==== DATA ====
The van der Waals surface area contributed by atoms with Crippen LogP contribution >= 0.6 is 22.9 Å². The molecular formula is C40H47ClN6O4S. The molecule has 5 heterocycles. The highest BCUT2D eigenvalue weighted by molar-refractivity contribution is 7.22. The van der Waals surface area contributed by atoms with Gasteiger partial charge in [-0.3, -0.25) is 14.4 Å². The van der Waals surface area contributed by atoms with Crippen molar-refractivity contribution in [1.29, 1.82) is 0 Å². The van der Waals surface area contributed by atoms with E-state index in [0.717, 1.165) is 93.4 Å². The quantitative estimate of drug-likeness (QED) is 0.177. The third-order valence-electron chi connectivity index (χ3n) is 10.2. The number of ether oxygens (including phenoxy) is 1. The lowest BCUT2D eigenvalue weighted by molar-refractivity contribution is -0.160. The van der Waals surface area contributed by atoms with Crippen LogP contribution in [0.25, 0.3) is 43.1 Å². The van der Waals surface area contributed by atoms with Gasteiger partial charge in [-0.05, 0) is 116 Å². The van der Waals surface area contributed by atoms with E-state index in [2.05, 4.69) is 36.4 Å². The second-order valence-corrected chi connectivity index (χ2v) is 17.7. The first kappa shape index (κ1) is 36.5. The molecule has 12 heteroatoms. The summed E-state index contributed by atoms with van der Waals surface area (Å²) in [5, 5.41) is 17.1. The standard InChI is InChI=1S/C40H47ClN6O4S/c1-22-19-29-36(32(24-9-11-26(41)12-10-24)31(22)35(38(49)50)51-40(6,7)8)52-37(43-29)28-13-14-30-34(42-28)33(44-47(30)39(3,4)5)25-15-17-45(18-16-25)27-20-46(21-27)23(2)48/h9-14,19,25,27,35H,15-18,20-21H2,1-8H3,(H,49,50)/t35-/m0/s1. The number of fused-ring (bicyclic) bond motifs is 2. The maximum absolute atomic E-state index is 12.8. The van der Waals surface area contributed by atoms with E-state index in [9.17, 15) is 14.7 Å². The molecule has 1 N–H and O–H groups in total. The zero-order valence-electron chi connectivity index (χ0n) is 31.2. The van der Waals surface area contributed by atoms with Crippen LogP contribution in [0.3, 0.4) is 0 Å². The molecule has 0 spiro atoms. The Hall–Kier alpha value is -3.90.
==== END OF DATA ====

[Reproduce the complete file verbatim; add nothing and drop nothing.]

The van der Waals surface area contributed by atoms with Crippen LogP contribution >= 0.6 is 22.9 Å². The molecular formula is C40H47ClN6O4S. The molecule has 5 heterocycles. The highest BCUT2D eigenvalue weighted by molar-refractivity contribution is 7.22. The van der Waals surface area contributed by atoms with Gasteiger partial charge in [-0.3, -0.25) is 14.4 Å². The van der Waals surface area contributed by atoms with Crippen molar-refractivity contribution in [1.29, 1.82) is 0 Å². The van der Waals surface area contributed by atoms with E-state index in [0.717, 1.165) is 93.4 Å². The quantitative estimate of drug-likeness (QED) is 0.177. The third-order valence-electron chi connectivity index (χ3n) is 10.2. The number of ether oxygens (including phenoxy) is 1. The lowest BCUT2D eigenvalue weighted by molar-refractivity contribution is -0.160. The van der Waals surface area contributed by atoms with Crippen LogP contribution in [0.25, 0.3) is 43.1 Å². The van der Waals surface area contributed by atoms with Gasteiger partial charge in [-0.05, 0) is 116 Å². The van der Waals surface area contributed by atoms with E-state index in [2.05, 4.69) is 36.4 Å². The second-order valence-corrected chi connectivity index (χ2v) is 17.7. The first kappa shape index (κ1) is 36.5. The molecule has 12 heteroatoms. The summed E-state index contributed by atoms with van der Waals surface area (Å²) in [5, 5.41) is 17.1. The standard InChI is InChI=1S/C40H47ClN6O4S/c1-22-19-29-36(32(24-9-11-26(41)12-10-24)31(22)35(38(49)50)51-40(6,7)8)52-37(43-29)28-13-14-30-34(42-28)33(44-47(30)39(3,4)5)25-15-17-45(18-16-25)27-20-46(21-27)23(2)48/h9-14,19,25,27,35H,15-18,20-21H2,1-8H3,(H,49,50)/t35-/m0/s1. The number of fused-ring (bicyclic) bond motifs is 2. The maximum absolute atomic E-state index is 12.8. The van der Waals surface area contributed by atoms with E-state index in [9.17, 15) is 14.7 Å². The molecule has 1 N–H and O–H groups in total. The zero-order valence-electron chi connectivity index (χ0n) is 31.2. The van der Waals surface area contributed by atoms with Crippen LogP contribution in [0.3, 0.4) is 0 Å². The molecule has 0 spiro atoms. The Hall–Kier alpha value is -3.90.